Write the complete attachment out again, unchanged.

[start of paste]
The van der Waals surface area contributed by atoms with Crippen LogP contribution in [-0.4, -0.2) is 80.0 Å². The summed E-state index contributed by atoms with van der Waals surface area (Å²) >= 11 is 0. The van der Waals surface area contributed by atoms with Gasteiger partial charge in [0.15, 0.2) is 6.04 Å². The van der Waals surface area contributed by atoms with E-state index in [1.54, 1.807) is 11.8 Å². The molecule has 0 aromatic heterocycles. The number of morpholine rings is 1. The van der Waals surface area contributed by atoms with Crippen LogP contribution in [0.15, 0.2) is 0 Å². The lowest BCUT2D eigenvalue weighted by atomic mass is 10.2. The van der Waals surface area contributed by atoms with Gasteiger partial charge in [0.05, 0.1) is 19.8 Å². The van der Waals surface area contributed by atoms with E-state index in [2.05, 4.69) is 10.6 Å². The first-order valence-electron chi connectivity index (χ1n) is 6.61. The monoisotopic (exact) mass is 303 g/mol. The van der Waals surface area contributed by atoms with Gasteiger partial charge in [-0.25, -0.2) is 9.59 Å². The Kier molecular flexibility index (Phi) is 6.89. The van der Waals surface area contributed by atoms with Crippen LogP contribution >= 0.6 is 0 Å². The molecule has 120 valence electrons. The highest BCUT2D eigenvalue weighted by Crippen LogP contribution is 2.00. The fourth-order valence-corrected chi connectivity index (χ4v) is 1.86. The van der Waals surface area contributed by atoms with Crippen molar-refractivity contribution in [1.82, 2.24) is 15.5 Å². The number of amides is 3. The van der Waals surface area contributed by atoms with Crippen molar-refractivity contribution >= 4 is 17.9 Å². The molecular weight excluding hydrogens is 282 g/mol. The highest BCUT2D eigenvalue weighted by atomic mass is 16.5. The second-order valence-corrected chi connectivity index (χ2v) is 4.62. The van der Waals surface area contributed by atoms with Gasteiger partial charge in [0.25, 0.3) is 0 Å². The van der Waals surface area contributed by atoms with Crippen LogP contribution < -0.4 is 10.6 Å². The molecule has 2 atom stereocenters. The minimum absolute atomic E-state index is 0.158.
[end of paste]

The van der Waals surface area contributed by atoms with Crippen LogP contribution in [-0.4, -0.2) is 80.0 Å². The summed E-state index contributed by atoms with van der Waals surface area (Å²) >= 11 is 0. The van der Waals surface area contributed by atoms with Gasteiger partial charge in [0.15, 0.2) is 6.04 Å². The van der Waals surface area contributed by atoms with E-state index in [1.54, 1.807) is 11.8 Å². The molecule has 0 aromatic heterocycles. The number of morpholine rings is 1. The van der Waals surface area contributed by atoms with Crippen LogP contribution in [0.15, 0.2) is 0 Å². The lowest BCUT2D eigenvalue weighted by atomic mass is 10.2. The van der Waals surface area contributed by atoms with Gasteiger partial charge in [0.05, 0.1) is 19.8 Å². The van der Waals surface area contributed by atoms with E-state index in [2.05, 4.69) is 10.6 Å². The first-order valence-electron chi connectivity index (χ1n) is 6.61. The monoisotopic (exact) mass is 303 g/mol. The van der Waals surface area contributed by atoms with Gasteiger partial charge in [-0.25, -0.2) is 9.59 Å². The Kier molecular flexibility index (Phi) is 6.89. The van der Waals surface area contributed by atoms with Crippen LogP contribution >= 0.6 is 0 Å². The molecule has 120 valence electrons. The highest BCUT2D eigenvalue weighted by Crippen LogP contribution is 2.00. The fourth-order valence-corrected chi connectivity index (χ4v) is 1.86. The van der Waals surface area contributed by atoms with Crippen molar-refractivity contribution in [1.82, 2.24) is 15.5 Å². The number of amides is 3. The van der Waals surface area contributed by atoms with Crippen molar-refractivity contribution >= 4 is 17.9 Å². The molecular weight excluding hydrogens is 282 g/mol. The highest BCUT2D eigenvalue weighted by atomic mass is 16.5. The second-order valence-corrected chi connectivity index (χ2v) is 4.62. The van der Waals surface area contributed by atoms with Gasteiger partial charge in [0.25, 0.3) is 0 Å². The van der Waals surface area contributed by atoms with Crippen LogP contribution < -0.4 is 10.6 Å². The molecule has 2 atom stereocenters. The minimum absolute atomic E-state index is 0.158.